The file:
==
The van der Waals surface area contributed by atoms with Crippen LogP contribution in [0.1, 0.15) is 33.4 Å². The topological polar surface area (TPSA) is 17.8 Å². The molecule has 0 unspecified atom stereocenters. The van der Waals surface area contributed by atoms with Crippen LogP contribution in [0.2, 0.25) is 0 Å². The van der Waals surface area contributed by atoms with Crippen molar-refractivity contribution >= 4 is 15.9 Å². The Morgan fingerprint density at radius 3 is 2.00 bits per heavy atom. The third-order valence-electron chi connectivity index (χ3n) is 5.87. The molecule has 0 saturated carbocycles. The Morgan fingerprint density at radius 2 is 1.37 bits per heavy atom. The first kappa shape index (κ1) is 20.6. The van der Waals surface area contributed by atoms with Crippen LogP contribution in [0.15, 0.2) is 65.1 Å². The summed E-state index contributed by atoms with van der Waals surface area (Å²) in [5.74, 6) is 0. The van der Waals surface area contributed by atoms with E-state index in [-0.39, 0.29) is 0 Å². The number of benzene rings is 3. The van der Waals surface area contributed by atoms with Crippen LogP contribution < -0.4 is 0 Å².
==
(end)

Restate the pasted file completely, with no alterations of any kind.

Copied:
The van der Waals surface area contributed by atoms with Crippen LogP contribution in [0.1, 0.15) is 33.4 Å². The topological polar surface area (TPSA) is 17.8 Å². The molecule has 0 unspecified atom stereocenters. The van der Waals surface area contributed by atoms with Crippen LogP contribution in [0.2, 0.25) is 0 Å². The van der Waals surface area contributed by atoms with Crippen molar-refractivity contribution >= 4 is 15.9 Å². The Morgan fingerprint density at radius 3 is 2.00 bits per heavy atom. The third-order valence-electron chi connectivity index (χ3n) is 5.87. The molecule has 0 saturated carbocycles. The Morgan fingerprint density at radius 2 is 1.37 bits per heavy atom. The first kappa shape index (κ1) is 20.6. The van der Waals surface area contributed by atoms with Crippen LogP contribution in [0.15, 0.2) is 65.1 Å². The summed E-state index contributed by atoms with van der Waals surface area (Å²) in [5.74, 6) is 0. The van der Waals surface area contributed by atoms with E-state index in [-0.39, 0.29) is 0 Å². The number of benzene rings is 3. The van der Waals surface area contributed by atoms with Crippen LogP contribution < -0.4 is 0 Å².